After Law School

Congratulations, you have your law degree! Now what?

There are many career and academic options available to someone who has earned a JD. However, many of these options require you to become a practicing, licensed lawyer.

The Law Society is the professional and governing body for lawyers in each province or territory and each respective Law Society has its own procedures and rules for becoming a fully licensed and practising lawyer. Students are individually responsible for ensuring they meet the requirements of the Law Society in the province or territory where they are interested in becoming a student-at law and eventually licensed to practice as a lawyer. As well, there are some steps to be aware of that arise during law school.

Generally the steps to becoming a lawyer are as follows:  

  • Successfully complete law school (Note: Law Societies across Canada often have recommend course suggestions. There is one Law Society in eastern Canada that has a required mandatory course load prior to becoming licensed in that province. It is prudent to check with the respective Law Society each year to ensure you meet the course requirements.)
  • Apply to graduate from Law School (in third year).
  • Apply for admission as a Student-at-Law with the respective Law Society (this typically occurs between January and April of third year, however in Ontario and BC it is in the fall term). Most information can now be found on-line with the respective Law Society, and staff at the College of Law and Law Society are willing to assist where needed. Remember, the Law Society will be your governing and professional body. As with all interactions at law school, your professionalism and reputation are of utmost importance.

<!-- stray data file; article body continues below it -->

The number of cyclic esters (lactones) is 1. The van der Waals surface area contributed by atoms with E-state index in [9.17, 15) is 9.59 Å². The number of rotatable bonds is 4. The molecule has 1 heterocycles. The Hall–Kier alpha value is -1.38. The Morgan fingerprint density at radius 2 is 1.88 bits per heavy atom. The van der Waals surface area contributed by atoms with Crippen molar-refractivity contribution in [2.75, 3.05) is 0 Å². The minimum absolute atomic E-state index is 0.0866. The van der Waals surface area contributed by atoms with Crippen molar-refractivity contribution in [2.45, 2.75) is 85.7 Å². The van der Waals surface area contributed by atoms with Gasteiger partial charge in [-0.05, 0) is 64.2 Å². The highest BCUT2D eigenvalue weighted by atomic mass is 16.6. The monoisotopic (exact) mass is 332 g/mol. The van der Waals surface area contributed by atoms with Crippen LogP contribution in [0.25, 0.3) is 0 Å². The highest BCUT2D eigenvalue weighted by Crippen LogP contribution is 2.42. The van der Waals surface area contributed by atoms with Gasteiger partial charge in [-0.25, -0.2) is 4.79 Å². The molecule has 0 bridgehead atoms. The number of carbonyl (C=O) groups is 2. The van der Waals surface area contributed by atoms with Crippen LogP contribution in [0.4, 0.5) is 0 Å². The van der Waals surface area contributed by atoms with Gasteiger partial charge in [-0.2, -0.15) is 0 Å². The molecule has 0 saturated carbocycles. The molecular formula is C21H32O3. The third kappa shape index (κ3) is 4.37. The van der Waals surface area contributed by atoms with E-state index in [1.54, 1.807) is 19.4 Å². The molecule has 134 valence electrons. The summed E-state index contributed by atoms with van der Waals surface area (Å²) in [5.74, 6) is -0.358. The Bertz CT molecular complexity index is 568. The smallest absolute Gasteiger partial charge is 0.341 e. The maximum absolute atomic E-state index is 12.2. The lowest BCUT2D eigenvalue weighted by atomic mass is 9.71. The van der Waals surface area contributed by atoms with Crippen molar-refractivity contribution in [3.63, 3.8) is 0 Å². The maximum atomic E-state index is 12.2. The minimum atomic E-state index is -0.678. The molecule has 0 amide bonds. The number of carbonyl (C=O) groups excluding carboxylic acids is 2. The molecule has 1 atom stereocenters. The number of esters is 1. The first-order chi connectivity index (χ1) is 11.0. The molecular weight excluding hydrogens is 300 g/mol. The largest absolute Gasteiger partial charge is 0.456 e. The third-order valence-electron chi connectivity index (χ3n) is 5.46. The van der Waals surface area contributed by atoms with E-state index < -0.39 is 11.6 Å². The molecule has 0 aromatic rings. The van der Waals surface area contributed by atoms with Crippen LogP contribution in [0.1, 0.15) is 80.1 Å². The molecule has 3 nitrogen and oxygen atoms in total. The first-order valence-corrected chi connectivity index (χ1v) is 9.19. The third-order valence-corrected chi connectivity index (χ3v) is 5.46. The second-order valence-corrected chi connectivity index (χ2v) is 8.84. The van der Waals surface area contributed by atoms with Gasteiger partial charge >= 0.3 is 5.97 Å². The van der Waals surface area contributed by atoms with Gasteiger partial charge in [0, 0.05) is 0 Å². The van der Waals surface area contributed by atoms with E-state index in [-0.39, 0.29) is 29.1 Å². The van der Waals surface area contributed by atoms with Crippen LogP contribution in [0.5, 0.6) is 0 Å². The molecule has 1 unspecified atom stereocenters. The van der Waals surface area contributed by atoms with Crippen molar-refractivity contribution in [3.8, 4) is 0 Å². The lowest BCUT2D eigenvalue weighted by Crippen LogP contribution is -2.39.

Ensure you have your application completed correctly and delivered to the Law Society well within the deadline period.
  • Article or Clerkship. This process is governed by the respective Law Society. This period usually lasts approximately one year after law school when combined with the bar course. Articling is a process where a student-at-law works under the guidance of a principal lawyer who is a licensed lawyer or Judge. In the event the student is working with a Court, the articles are referred to as a Clerkship. It is an exciting time as the student will gain invaluable experience and practical information to provide the foundation to practice as a lawyer. Students generally seek articles in the same manner as any other employment search by reviewing postings, researching and contacting employers, submitting applications and attending interviews. Recruitment usually occurs in second year at law school for articles to start and the end of third year. Recruitment rules are different in each province and are often set by the law society and / or local bar associations. Note the is also the LPP course offered in Ontario as an alternative to articling. The Career Services Office has numerous services and resources to assist students. It is important for students to ensure they are familiar with the rules and to contact the Career Services Office if they have any questions.
  • Complete the Bar Admission Course / Examinations: refer to the respective Law Society. In Saskatchewan, the Bar Admission Course is called the CPLED program which also operates in Manitoba and Alberta.
  • Apply to become a lawyer with the resepective Law Society. Near the end of articles, the student-at-law will apply to the respective Law Society to become a lawyer. Each jurisdiction has developed its own application procedure which may include signing the rolls, a ceremony, and taking the oath. A student-at- law should look into the procedure as soon as possible to ensure no delays in the licensing process.


For more information about articling and practicing law in Saskatchewan, please visit: 

Law Society of Saskatchewan: 
Phone: (306) 569-8242

Canadian Centre for Professional Legal Education (CPLED)
Phone: (306) 966-7874